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Extended factual observations

March 18, 2007

Day 7. Sunday 11.03.2007
Breakfast, swim, checkout. No speedboat back to the mainland (we’re not made of money – we couldn’t swallow the fleecing we were offered on that kind of extravagance, so we opted to be swindled on a ferry ride instead, only paying more than 6 times what any local would pay!) A nice slow sedate trip, quite pleasant except for the vile boorish (Dutch? That would make him Boerish, almost, I guess) tourist standing and smoking on the front of the boat like he owned it, throwing his butts into the water. After days of almost 100% unadulterated Thai comestibles, we stepped into the first little place to hand, catering to Europeans as it turned out, and had a cleansing ale and some chips with tomato sauce. It felt good. So we wandered back to the fleecy touty shop where we were to rendezvous with the minibus back to Bangkok. We were offered a taxi instead for the paltry (it seemed – we were getting well used to the idea of two price scales by now) sum of 600 Baht extra to cover the 180-odd kilometres. The prospect of private transport (air-conditioned!) which could get us back to Bangkok at least an hour earlier, and accommodate any personal gastrointestinal requirements, which was a very real and forceful consideration, was one we couldn’t resist. We didn’t get the driver’s name, sadly, but he was VERY keen to make good time back to town. With 2 clocks on the dashboard, and the radio on, he kept checking his watch, weaving through the (heavy and occasionally very competitive) traffic like a pro. I heard the rattle of a bottle of pills at one point, washed down with a can of coffee, and followed up with a few snorts on his menthol inhaler (very popular in Thailand, it seems). No seat-belts in the back, so it was fairly entertaining to be witness to and part of. We all enjoyed making good time, despite the terrible traffic. Turns out it was the end of a religious holiday and everyone was trying to get back to Bangkok before work on Monday.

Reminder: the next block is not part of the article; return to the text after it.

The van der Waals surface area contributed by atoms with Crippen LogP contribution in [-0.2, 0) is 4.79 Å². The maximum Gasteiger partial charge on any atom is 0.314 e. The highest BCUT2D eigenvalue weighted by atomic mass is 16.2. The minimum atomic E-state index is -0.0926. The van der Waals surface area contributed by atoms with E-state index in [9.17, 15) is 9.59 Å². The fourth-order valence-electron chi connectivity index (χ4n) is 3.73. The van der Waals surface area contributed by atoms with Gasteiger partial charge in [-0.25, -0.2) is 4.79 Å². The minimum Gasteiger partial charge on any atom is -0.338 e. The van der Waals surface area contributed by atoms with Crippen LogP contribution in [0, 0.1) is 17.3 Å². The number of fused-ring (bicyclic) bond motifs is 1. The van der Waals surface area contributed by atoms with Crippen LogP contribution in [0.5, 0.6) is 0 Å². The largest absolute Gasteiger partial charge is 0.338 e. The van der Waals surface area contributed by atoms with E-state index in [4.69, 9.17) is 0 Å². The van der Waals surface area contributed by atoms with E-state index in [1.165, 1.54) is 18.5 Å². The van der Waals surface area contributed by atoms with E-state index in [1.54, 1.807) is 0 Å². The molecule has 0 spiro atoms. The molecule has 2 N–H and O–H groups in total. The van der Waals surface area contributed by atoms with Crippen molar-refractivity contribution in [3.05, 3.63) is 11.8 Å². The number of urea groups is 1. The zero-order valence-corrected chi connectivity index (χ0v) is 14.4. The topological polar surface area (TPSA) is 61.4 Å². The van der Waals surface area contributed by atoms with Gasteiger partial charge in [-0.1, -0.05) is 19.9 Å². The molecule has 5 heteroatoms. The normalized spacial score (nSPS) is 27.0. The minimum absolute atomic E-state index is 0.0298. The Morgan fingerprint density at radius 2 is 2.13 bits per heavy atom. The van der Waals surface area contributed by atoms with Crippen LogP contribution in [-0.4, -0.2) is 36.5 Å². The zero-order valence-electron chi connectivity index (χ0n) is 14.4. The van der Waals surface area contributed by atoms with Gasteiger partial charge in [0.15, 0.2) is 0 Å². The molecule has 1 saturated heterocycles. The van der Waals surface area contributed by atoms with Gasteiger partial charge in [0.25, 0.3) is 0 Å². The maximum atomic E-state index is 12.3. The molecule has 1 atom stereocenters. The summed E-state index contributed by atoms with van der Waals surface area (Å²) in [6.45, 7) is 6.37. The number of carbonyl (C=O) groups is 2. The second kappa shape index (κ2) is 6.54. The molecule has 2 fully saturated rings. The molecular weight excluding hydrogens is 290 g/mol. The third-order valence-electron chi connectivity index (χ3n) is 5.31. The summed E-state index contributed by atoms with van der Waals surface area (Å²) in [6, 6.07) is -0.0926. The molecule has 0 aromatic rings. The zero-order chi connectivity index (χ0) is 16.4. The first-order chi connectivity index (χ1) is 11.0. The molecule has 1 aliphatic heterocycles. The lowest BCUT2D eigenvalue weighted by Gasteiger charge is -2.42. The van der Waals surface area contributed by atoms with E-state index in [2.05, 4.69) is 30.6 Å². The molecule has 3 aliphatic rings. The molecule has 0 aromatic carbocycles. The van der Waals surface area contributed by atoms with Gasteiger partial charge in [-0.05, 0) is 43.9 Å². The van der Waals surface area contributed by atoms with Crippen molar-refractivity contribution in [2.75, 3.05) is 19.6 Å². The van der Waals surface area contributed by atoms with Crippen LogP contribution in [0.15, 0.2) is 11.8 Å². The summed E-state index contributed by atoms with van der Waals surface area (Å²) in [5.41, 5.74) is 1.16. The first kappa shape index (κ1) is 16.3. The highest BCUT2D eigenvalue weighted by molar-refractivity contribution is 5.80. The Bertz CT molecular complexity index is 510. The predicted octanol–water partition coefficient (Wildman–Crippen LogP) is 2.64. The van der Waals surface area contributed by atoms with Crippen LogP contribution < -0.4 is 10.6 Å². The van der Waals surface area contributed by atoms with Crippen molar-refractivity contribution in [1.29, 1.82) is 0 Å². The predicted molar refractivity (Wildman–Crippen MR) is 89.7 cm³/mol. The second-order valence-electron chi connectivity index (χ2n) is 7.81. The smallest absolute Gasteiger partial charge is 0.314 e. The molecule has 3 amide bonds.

Ban Phe to Bangkok
Back at the Trang we were greeted, not quite as old friends, more like yet another chore in a long line of indistinguishable farang to be processed (there’s one to google). Ring the front desk for a power adapter to plug in, recharge camera batteries, etc. as on previous stay. get sent the wrong one that won’t accept Australian plugs. Ring again, we’re told that they don’t have such a thing, so mention previous stay. Go to front desk with plug in question. Ah, they do have one. Excellent (didn’t say ‘I told you so’).
We want to go to the Chattachak weekend markets, so ask the desk what time they’re open until – 7pm, apparently. Once again, excellent, it’s almost 6 by now, so we lurch back outside into the warmth, and flag a tuk-tuk driver, determined to strike a bargain, or at least some price not criminally extortionate, but he says the market closes at 6. Bugger. So we walk off into the sunset, thinking vaguely of dinner, but not keen on more Thai food (it all gets a bit, hmm, Thai after a while) and decide to go to Chinatown, this being the closest either of us have ever been to China, it seems like a good idea. Tuk-tuk time, again. We drive a hard bargain, and for what may be the first time we feel as though a local hasn’t just dipped his (or her) hand into our pockets at will, or at our request, even.
Dinner, after scoping out some local establishments, was at a place we think was called Canton House, a dimsum place mostly, but with lots of other really good (and surprisingly cheap) things on the menu. Many varied dimsum were eaten, followed by ‘4 Vegetable’, one of which was actually a fungus, and the medium sized roast duck, which we would happily have called large. Delicious, though accusations of MSG assistance were levelled.
Hotel. Sleep.

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